Phew, what a harvest. The badly timed rain has made it a bit of a slog and I’m grateful to the continuing good humour and determination of everyone who’s worked here this summer.
The last to be combined was a field of spring oats on light land that was literally two crops on the same plants after the first one matured early in the dry and the second then grew with the late rain.
Overall for us, all winter cereals and oilseed rape have performed pleasingly while spring-sown cereals on light land, probably unsurprisingly in the very dry conditions, were not so good, although they did do the business as far as blackgrass control was concerned.
In fact it may be that the dark blackgrass cloud has had a small silver lining this year. intake of milling wheat at our local co-operative store usually starts with high Hagberg numbers and then gradually drops down, but this year, the initial level was concerning before surprisingly holding up and rising as crops drilled later due to the weed matured after the early summer precipitation.
Unfortunately, locally, it looks like grain deliveries off farm may fall into issues with unseen sprouted grain and variable protein in milling wheat and pre-germination in malting barley.
Of course, when I hear stories from such areas as Cornwall, it makes my weather moans look a little pathetic.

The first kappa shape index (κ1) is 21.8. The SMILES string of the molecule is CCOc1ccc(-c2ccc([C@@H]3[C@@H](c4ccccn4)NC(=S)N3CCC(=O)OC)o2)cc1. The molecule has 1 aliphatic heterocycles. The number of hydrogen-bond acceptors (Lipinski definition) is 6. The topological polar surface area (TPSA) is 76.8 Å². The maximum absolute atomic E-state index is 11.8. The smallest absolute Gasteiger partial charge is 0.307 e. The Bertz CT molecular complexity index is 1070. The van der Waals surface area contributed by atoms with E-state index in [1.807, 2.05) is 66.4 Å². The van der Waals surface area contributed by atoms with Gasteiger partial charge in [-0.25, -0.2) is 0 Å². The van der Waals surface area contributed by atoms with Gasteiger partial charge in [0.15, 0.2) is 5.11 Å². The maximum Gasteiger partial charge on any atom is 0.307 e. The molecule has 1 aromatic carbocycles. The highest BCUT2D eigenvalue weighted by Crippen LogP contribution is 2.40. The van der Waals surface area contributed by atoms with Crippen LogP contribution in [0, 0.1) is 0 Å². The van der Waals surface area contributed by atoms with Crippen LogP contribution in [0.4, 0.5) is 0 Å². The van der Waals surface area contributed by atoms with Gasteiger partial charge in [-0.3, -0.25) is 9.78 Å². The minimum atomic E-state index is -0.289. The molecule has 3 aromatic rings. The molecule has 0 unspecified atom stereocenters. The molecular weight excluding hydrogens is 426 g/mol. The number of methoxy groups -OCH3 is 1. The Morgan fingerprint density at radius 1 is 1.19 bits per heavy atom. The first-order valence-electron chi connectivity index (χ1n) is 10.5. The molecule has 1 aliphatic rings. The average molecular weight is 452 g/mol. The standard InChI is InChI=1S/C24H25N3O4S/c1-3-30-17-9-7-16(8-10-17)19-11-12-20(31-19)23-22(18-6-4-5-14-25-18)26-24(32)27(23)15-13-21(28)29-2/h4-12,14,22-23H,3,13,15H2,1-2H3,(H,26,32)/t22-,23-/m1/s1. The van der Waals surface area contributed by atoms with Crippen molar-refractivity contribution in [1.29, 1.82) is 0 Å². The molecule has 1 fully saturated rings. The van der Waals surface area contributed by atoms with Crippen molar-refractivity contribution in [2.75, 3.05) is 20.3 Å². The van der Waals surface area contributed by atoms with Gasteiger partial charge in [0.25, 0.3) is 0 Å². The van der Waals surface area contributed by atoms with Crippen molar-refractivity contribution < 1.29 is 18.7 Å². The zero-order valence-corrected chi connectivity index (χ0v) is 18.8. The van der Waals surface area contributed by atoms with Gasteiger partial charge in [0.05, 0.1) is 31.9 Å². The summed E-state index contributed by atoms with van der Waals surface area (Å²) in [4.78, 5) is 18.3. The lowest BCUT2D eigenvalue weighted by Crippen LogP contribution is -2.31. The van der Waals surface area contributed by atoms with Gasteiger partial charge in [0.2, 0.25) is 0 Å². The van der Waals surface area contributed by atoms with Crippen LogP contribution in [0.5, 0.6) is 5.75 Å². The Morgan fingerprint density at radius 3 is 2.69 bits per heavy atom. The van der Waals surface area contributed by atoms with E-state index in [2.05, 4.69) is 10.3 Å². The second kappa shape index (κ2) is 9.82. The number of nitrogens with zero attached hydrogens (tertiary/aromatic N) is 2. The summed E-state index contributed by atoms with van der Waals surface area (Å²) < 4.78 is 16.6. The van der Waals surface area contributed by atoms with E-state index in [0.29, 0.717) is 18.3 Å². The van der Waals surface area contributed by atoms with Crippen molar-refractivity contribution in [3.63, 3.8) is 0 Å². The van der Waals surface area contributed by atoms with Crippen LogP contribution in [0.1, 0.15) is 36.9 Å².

And so we start again. On the back of better yields and prices, and opportunities in our rotation for a four-year break from it, we have a larger area of oilseed rape, so I am hoping the early reports from north of the Thames about a burgeoning area of serous cabbage stem flea beetle damage do not mean we are sucked into it.
I am continuing my cunning knack of ordering seed early from a previously high yielding variety only for it to show poor trial results over the ensuing weeks.
However, we were pleased with the Elgar this season and will continue to mix it with reasonably priced companion crop seed, plus use a Clearfield variety again where required.
Andy Barr farms 700ha in a family partnership in Kent. Combinable crops amount to about 400ha and include milling wheat and malting barley in an increasingly varied rotation. He also grazes 800 Romney ewes and 40 Sussex cattle and the farm uses conservation agriculture methods.